Bank regulators were asleep at the wheel: Their wake-up call is overdue
While President Biden calls for tougher bank regulation, what the country really needs is competent bank regulators, or at least regulators that are not asleep on the job.
Both Silicon Valley Bank (SVB) and Signature Bank both grew like crazy in the past few years. According to an FDIC discussion of its early warning models, the first sign of a problem bank is often rapid growth funded by a volatile lending source, like uninsured deposits. Other signs include a concentration in bank business or loan categories and growth fueled by a new activity.
The FDIC’s description of a potentially troublesome bank fit both SVB and Signature Bank to a “t” and yet none of the regulators seemed to pay any attention to either bank. It does not appear that either bank made the FDIC’s problem bank list, and neither bank appears to have earned a significant “matters acquiring attention” notice from their regulator.
To add a bit of irony, SVB’s CEO was a director of the Federal Reserve Bank of San Francisco and former Rep. Barney Frank (D-Mass.) — the coauthor of the famed Dodd-Frank Act — was a director of Signature Bank. Apparently knowledge of basic banking skills was not the talent that landed either of them in the board room.
Both institutions failed as a consequence of an old-fashioned bank run. They could not satisfy customer withdrawal demands. They did not have enough liquid assets or enough eligible collateral to borrow from the San Francisco Home Loan Bank or the Federal Reserve Bank of San Francisco.
At least in the case of SVB, maturity mismatch was a major causal factor for the bank run. SVB had a large unrealized mark-to-market loss on its securities holdings and mortgage loans that were not required to be reflected in its regulatory capital calculation. Once you valued SVB’s assets at current market rates the bank was arguably insolvent.
Investors could not analyze banks’ December regulatory reports until they became public information in late February. And even then, investors would have to be financially sophisticated to estimate the market value of a bank’s loans after accounting for the increase in interest rates. When the Dodd-Frank Act eliminated the Office of Thrift Supervision it also eliminated the interest rate risk reports the OTS required of its supervised institutions. Basel-based capital requirements require banks to hold capital against credit risk — they do not account for losses banks could sustain from rising interest rates. Bank examiners are supposed to pay attention to a bank’s interest rate risk profile but apparently they did not sound any alarms in the case of SVB.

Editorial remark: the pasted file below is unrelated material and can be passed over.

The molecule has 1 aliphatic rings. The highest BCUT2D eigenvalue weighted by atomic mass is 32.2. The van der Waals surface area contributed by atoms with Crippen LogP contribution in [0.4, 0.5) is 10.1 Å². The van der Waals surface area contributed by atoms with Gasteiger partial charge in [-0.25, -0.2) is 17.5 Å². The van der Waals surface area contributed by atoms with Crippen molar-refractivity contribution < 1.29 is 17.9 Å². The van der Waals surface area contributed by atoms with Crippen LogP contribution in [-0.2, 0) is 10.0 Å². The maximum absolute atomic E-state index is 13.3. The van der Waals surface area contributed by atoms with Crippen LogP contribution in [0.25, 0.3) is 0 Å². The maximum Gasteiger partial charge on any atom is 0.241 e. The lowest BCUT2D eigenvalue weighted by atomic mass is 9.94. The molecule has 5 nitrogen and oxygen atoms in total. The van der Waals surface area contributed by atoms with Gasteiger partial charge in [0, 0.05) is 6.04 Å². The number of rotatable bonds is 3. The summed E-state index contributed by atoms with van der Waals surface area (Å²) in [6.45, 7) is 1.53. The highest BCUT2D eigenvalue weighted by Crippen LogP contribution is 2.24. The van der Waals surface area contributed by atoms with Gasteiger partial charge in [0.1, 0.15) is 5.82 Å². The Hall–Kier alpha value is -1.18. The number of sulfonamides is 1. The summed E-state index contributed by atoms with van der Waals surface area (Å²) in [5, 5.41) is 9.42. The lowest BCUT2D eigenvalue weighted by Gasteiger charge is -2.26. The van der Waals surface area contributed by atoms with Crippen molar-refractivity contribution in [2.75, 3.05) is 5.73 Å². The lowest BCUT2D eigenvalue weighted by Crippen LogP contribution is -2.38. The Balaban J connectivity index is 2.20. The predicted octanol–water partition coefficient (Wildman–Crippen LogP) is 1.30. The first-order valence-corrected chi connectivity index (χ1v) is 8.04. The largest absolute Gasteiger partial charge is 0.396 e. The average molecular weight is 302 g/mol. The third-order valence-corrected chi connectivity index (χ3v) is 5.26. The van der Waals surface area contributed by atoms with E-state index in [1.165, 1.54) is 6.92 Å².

Signature Bank grew by cultivating its role in supporting cryptocurrency trading. Given the unfavorable opinion bank regulators have voiced regarding cryptocurrencies and the risks that they pose to the financial system, one would have thought that they would be engaged in close surveillance over Signature Bank. Again, it apparently wasn’t the case.
The resolution treatments of SVB and Signature Bank are unusual. The FDIC typically sells a large failing bank to a healthy bank and the purchasing bank takes possession of all of the failing bank’s deposit accounts — those insured as well as those with balances larger than the $250K insurance limit. Banks — even failing banks — typically have some market value because of their deposit franchise. According to an old banking adage, bank depositors are more likely to get divorced than to move their accounts to a different bank. Since deposits are a bank’s cheapest source of funding, banks value a large diversified depositor base. It could be that neither bank has a depositor base valuable enough to overcome hidden losses on their balance sheets. Or perhaps the outcome simply reflects insufficient lead time for the FDIC to identify a suitable purchaser.
Before it adds a lot of new regulations, perhaps the administration should first make sure that the administration’s bank regulators are awake and on the job enforcing the basic safety and soundness rules already on the books instead of creating climate-change stress tests and assessing a bank’s commitment to the administration’s diversity, equity and inclusion agenda.
Paul Kupiec is a senior fellow at the American Enterprise Institute specializing in financial services issues.
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